Originally published in Blakes Bulletin on Business Law, January 2007
Sources estimate that in 2006, approximately 50% of the North American companies that were sold, were sold at auction. This trend is expected to continue. The theory is that running an auction maximizes the seller’s chances of receiving the highest price for its business and the best transaction terms. Given that auctions are becoming commonplace in M&A transactions, we’ve set out below some guidelines – for both buyers and sellers – to help ensure successful auctions.
Owners or managers who are considering selling their business should ensure that the target business is perfectly primed for sale. This means eliminating or minimizing issues that may cause concern for potential buyers. In addition, sellers need to consider the most efficient and effective method of disclosing any issues – whether in the confidential information memorandum, the materials that are posted in the data room or in the course of formal management presentations or in other discussions. Surprises, particularly in an auction situation, tend to create greater issues.
A business that is subject to obvious legal or financial issues (even if the seller believes them to be minor) can result in the expenditure of considerable management time to explain why the matter is not a significant issue for a buyer. It may even result in a delay in completing the transaction, and could eliminate certain desirable buyers. As an example, in a recent transaction, the target business was in the process of remediating certain minor environmental issues. Unfortunately, these matters were not completed prior to the commencement of due diligence by the buyer and the seller’s disclosure regarding these matters was not entirely clear. The result was that the seller spent significant time providing additional due diligence materials, held lengthy and unnecessary discussions, and retained additional environmental consultants. This culminated in a request by the buyer for additional closing conditions and a broad environmental indemnity. All of this could likely have been avoided with better preparation.
For sellers, preparation also involves a careful consideration of what elements of the deal are important. If price is the most important factor, this should be clearly communicated to potential buyers. If there are qualitative factors that are equally important (retention of employees, for example), sellers should let the buyers know early so that those matters may be addressed in the bid. Buyers won’t know unless you tell them.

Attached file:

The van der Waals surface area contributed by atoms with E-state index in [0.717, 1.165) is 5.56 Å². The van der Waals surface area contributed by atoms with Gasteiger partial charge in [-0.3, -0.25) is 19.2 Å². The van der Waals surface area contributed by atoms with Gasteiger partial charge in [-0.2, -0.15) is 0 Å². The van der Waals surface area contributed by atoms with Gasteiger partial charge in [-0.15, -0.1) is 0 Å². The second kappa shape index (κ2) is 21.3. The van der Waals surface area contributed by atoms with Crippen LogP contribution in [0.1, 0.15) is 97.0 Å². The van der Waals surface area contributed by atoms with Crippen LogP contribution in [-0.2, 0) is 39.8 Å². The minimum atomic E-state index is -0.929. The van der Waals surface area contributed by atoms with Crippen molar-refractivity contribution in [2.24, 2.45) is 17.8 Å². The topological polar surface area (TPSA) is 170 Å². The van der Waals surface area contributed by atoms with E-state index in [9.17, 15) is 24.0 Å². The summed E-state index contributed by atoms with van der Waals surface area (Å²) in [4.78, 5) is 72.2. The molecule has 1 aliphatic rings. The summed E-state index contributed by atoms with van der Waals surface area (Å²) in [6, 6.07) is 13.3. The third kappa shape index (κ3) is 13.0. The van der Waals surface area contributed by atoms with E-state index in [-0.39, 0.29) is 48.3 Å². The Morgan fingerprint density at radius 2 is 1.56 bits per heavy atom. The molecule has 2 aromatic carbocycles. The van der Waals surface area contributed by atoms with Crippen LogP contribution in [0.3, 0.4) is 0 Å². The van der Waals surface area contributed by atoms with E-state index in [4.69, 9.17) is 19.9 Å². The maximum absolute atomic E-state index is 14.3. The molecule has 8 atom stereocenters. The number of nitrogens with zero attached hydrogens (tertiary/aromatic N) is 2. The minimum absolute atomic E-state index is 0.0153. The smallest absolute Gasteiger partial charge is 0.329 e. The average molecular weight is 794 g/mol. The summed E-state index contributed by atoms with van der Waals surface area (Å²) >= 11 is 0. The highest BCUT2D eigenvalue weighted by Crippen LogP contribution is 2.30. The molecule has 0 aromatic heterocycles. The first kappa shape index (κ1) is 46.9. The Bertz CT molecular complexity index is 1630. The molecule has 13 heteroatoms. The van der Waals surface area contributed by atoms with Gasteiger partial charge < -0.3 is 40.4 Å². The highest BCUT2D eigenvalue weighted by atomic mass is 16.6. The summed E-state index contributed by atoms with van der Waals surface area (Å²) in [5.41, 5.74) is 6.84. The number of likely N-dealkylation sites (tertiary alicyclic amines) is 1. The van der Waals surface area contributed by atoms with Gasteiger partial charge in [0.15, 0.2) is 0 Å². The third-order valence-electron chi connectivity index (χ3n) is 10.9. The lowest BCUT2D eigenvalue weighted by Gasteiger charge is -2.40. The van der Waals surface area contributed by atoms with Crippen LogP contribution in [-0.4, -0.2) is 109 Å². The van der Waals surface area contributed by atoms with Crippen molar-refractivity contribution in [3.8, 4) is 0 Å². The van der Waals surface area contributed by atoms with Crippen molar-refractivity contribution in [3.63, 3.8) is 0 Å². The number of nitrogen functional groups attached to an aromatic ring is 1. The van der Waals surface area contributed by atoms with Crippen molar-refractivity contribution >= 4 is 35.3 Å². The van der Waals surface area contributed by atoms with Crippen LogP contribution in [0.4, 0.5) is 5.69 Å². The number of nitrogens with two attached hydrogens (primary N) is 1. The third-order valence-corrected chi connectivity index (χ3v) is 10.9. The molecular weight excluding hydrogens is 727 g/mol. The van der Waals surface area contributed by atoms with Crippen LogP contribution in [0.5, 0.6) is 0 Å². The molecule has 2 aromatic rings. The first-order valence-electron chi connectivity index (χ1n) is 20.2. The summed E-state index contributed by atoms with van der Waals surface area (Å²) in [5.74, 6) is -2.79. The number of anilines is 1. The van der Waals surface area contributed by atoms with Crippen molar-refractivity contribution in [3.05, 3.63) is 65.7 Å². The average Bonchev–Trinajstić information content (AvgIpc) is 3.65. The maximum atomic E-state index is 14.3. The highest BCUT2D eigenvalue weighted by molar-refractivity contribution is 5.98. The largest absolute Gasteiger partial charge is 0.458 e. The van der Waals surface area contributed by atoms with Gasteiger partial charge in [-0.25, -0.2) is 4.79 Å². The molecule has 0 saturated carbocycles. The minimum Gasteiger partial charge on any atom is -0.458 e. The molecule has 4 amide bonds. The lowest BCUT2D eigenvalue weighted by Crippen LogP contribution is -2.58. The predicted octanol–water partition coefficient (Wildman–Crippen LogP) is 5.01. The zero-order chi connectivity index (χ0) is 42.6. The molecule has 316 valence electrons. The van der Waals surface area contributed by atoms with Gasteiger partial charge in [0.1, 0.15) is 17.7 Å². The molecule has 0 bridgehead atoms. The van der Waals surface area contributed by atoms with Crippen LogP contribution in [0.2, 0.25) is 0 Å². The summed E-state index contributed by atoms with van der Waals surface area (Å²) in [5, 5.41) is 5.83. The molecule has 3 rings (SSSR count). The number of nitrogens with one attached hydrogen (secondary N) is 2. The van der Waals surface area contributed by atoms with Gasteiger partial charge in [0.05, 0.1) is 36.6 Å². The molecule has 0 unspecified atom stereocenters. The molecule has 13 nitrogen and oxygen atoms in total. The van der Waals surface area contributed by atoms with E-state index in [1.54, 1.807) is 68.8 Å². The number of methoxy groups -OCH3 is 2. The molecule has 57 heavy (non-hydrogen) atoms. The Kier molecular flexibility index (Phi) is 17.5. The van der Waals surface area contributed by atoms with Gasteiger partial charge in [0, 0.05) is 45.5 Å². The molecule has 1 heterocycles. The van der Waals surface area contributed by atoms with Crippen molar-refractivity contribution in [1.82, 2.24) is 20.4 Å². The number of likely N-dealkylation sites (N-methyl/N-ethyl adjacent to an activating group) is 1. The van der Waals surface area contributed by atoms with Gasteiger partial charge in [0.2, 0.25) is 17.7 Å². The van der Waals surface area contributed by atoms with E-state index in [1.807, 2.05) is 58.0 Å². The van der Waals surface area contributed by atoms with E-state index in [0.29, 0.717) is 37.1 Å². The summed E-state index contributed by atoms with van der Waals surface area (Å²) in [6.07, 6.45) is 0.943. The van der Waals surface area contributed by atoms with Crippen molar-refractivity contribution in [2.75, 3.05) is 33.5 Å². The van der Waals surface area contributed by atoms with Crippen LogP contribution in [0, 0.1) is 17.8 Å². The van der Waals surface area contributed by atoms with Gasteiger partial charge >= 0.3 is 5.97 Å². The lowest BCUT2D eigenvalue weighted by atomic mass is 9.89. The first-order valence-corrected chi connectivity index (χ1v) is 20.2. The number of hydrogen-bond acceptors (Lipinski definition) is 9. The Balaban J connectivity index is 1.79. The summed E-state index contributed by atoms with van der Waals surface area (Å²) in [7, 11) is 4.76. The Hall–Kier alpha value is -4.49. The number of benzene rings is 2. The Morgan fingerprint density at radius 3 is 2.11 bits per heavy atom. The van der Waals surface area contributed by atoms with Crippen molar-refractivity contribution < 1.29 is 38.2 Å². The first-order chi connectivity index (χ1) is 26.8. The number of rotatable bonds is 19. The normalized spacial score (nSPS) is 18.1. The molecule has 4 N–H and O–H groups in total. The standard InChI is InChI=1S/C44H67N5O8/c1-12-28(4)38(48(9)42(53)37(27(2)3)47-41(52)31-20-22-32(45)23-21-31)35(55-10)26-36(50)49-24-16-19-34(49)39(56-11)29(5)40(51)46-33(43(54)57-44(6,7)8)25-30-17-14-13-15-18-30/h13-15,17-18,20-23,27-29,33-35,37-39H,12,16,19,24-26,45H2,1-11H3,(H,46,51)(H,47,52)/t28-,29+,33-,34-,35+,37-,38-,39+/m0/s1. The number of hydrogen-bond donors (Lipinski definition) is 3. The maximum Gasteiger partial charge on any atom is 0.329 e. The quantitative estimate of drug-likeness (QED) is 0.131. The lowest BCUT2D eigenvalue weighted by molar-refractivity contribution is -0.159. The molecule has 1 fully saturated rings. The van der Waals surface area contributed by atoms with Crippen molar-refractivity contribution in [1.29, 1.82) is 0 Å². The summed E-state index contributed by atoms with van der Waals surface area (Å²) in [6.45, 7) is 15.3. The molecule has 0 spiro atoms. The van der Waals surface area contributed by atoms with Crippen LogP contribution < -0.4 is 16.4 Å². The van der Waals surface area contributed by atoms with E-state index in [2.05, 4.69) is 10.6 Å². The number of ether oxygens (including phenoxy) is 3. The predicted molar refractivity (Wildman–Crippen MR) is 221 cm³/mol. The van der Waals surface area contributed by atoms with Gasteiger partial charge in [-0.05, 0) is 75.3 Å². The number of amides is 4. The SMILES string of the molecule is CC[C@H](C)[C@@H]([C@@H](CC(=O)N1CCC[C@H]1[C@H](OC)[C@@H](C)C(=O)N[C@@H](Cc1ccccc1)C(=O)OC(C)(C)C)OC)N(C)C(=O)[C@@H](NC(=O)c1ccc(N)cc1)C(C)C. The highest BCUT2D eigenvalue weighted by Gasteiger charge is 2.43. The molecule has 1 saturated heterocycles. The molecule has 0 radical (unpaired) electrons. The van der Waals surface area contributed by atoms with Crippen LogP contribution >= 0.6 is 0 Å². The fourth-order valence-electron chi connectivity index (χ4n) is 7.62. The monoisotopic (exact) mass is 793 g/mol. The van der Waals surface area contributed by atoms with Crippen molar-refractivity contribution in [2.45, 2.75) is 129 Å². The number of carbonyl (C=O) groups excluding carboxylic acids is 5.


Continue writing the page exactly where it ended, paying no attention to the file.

For buyers, thorough research regarding the target business and the industry in which it operates is key. Buyers who "do their homework" may ultimately do better in an auction process than their counterparts who fail to do so.
Before the expression of interest is submitted, buyers should know as much as possible about the target’s business, its customers, suppliers, strengths, weaknesses, opportunities and risks. It is only through this kind of preparation that a buyer can complete its analysis and make a rational bid. In addition, buyers should be willing to ask pointed questions regarding the target business, so that they can understand the issues that matter most to the management team and avoid wasting time. Finally, buyers should try to avoid using the auction process to "get up to speed" – if they do, they may already be too far behind.
While it may be tempting, sellers should avoid inviting too many bidders into the auction process. Some advisors believe that the only way to obtain the highest price is to conduct a frenetic auction and engage as many bidders as possible. However, some serious contenders may be unwilling to dedicate the resources necessary to participate in the auction process if they are aware that there are many other potential bidders. We suggest that sellers and their advisors carefully examine the current marketplace and similar prior transactions to consider narrowing the list of invitees to the auction. The focus should be on those potential bidders that already have good contacts within the industry, have a similar client base or offer similar product lines. A more focused approach may lead to a better result for all concerned.
Buyers should not spread their resources too thin and should avoid submitting a bid in an attempt to buy time. Buyers should allocate sufficient resources and time to a potential transaction in order to get the job done right. If they are unable to do so, they may wish to consider "taking a pass on this one", rather than taking the risk of submitting an expression of interest or a bid without a thorough understanding of the target and the industry in which it operates. Finally, buyers should focus on the key elements that the seller has communicated are important to it – whether it is maximizing shareholder value, continuity of management and employees, minimizing deal risk or something else.